In 2010, following my return from Synod 2010, our family spent nine days on the Oregon Coast and during that time I recall reading David Hall’s “Calvin in the Public Square”ii. That was an identifiably providential experience. As an expatriate Canadian, I suspected I had a reasonable handle on Canadian history and the milieu in which it developed with its institutions, forms of government and underlying principles. But it also reinforced my growing understanding of the significant distinctives between our two countries and it gave me a sense of why orthodox reformed American Christians might not welcome the proposed joint church order as might be hoped.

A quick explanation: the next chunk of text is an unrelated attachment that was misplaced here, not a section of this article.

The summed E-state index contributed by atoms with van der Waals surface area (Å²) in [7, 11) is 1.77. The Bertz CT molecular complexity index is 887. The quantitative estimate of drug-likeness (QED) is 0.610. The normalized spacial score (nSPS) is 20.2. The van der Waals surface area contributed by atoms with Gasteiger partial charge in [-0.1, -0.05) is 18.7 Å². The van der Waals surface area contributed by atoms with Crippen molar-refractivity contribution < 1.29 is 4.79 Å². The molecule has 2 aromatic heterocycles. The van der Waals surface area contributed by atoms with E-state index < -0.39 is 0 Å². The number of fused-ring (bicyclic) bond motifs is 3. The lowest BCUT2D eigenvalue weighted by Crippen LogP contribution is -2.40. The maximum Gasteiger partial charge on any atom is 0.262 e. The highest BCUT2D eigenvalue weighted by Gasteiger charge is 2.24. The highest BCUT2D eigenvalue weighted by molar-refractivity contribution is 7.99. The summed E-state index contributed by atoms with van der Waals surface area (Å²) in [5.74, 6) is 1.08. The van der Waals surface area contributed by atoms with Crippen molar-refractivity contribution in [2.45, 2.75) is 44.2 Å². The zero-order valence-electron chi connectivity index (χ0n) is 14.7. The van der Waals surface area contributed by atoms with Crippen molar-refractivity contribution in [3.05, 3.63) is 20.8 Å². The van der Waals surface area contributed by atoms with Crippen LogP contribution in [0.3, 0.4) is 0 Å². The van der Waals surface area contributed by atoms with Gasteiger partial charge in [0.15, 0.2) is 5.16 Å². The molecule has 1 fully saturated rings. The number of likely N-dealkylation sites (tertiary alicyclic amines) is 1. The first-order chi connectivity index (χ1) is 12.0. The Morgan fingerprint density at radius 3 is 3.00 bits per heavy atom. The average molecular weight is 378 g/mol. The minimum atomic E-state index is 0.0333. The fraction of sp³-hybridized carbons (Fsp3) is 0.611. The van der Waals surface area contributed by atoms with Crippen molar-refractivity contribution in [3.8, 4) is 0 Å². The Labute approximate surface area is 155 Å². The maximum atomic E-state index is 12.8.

Hall’s book reminds me that while our two countries may share many things, there are also differences that need to be recognized. At the time of the American War of Independence, justification for throwing off the yoke of Britain was largely predicated on the idea that the rule of tyrants must be curtailed. That idea interestingly enough has support in the Reformation with a proponent no less than Calvin. Conversely the English speaking population in Upper Canada and the Maritime Provinces were heavily made up of United Empire Loyalists, citizens of Britain who were generally prepared to label the “American War of Independence” as the “American Revolution”.